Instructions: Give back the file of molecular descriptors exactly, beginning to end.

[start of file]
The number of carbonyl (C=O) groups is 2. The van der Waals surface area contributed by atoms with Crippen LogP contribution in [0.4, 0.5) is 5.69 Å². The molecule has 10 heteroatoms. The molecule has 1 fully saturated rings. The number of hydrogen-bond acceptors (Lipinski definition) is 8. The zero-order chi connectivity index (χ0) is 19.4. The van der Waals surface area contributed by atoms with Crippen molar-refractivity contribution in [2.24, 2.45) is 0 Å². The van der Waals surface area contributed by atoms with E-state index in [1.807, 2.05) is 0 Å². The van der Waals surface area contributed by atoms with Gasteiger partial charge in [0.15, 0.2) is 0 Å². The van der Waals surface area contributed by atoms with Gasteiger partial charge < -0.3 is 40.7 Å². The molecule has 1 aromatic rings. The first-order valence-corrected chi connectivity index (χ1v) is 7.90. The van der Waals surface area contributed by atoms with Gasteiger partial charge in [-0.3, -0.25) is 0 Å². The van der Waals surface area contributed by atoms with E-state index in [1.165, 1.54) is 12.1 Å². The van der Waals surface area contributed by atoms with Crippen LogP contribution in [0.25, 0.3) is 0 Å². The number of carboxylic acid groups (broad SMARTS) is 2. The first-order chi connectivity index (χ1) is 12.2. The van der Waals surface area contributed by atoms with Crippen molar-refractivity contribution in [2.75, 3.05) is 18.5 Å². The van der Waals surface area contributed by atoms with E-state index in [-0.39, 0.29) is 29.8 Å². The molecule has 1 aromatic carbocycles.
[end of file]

The number of carbonyl (C=O) groups is 2. The van der Waals surface area contributed by atoms with Crippen LogP contribution in [0.4, 0.5) is 5.69 Å². The molecule has 10 heteroatoms. The molecule has 1 fully saturated rings. The number of hydrogen-bond acceptors (Lipinski definition) is 8. The zero-order chi connectivity index (χ0) is 19.4. The van der Waals surface area contributed by atoms with Crippen molar-refractivity contribution in [2.24, 2.45) is 0 Å². The van der Waals surface area contributed by atoms with E-state index in [1.807, 2.05) is 0 Å². The van der Waals surface area contributed by atoms with Gasteiger partial charge in [0.15, 0.2) is 0 Å². The van der Waals surface area contributed by atoms with Gasteiger partial charge < -0.3 is 40.7 Å². The molecule has 1 aromatic rings. The first-order valence-corrected chi connectivity index (χ1v) is 7.90. The van der Waals surface area contributed by atoms with Gasteiger partial charge in [-0.3, -0.25) is 0 Å². The van der Waals surface area contributed by atoms with E-state index in [1.165, 1.54) is 12.1 Å². The van der Waals surface area contributed by atoms with Crippen LogP contribution in [0.25, 0.3) is 0 Å². The number of carboxylic acid groups (broad SMARTS) is 2. The first-order chi connectivity index (χ1) is 12.2. The van der Waals surface area contributed by atoms with Crippen molar-refractivity contribution in [2.75, 3.05) is 18.5 Å². The van der Waals surface area contributed by atoms with E-state index in [-0.39, 0.29) is 29.8 Å². The molecule has 1 aromatic carbocycles.